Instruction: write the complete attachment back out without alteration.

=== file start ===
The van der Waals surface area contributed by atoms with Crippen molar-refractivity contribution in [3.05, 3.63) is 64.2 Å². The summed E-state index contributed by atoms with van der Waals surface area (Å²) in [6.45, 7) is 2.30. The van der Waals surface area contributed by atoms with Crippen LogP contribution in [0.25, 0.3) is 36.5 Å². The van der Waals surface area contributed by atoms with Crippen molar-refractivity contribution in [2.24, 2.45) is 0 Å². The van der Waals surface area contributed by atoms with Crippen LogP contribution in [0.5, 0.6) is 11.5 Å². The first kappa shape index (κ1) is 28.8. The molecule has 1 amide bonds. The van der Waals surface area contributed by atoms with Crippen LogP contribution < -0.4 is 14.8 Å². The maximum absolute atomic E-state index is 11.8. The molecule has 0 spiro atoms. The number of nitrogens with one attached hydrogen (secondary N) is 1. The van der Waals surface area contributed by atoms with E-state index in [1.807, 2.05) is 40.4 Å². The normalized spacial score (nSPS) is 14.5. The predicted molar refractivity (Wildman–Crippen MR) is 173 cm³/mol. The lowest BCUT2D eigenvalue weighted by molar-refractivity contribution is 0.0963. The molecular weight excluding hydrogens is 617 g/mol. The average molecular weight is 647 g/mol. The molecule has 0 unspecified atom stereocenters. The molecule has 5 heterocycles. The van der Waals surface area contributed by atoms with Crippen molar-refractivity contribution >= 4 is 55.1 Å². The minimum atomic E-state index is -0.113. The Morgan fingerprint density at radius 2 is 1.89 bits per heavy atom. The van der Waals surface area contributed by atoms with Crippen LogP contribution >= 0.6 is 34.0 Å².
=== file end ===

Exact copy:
The van der Waals surface area contributed by atoms with Crippen molar-refractivity contribution in [3.05, 3.63) is 64.2 Å². The summed E-state index contributed by atoms with van der Waals surface area (Å²) in [6.45, 7) is 2.30. The van der Waals surface area contributed by atoms with Crippen LogP contribution in [0.25, 0.3) is 36.5 Å². The van der Waals surface area contributed by atoms with Crippen molar-refractivity contribution in [2.24, 2.45) is 0 Å². The van der Waals surface area contributed by atoms with Crippen LogP contribution in [0.5, 0.6) is 11.5 Å². The first kappa shape index (κ1) is 28.8. The molecule has 1 amide bonds. The van der Waals surface area contributed by atoms with Crippen LogP contribution < -0.4 is 14.8 Å². The maximum absolute atomic E-state index is 11.8. The molecule has 0 spiro atoms. The number of nitrogens with one attached hydrogen (secondary N) is 1. The van der Waals surface area contributed by atoms with E-state index in [1.807, 2.05) is 40.4 Å². The normalized spacial score (nSPS) is 14.5. The predicted molar refractivity (Wildman–Crippen MR) is 173 cm³/mol. The lowest BCUT2D eigenvalue weighted by molar-refractivity contribution is 0.0963. The molecular weight excluding hydrogens is 617 g/mol. The average molecular weight is 647 g/mol. The molecule has 0 unspecified atom stereocenters. The molecule has 5 heterocycles. The van der Waals surface area contributed by atoms with Crippen molar-refractivity contribution >= 4 is 55.1 Å². The minimum atomic E-state index is -0.113. The Morgan fingerprint density at radius 2 is 1.89 bits per heavy atom. The van der Waals surface area contributed by atoms with Crippen LogP contribution >= 0.6 is 34.0 Å².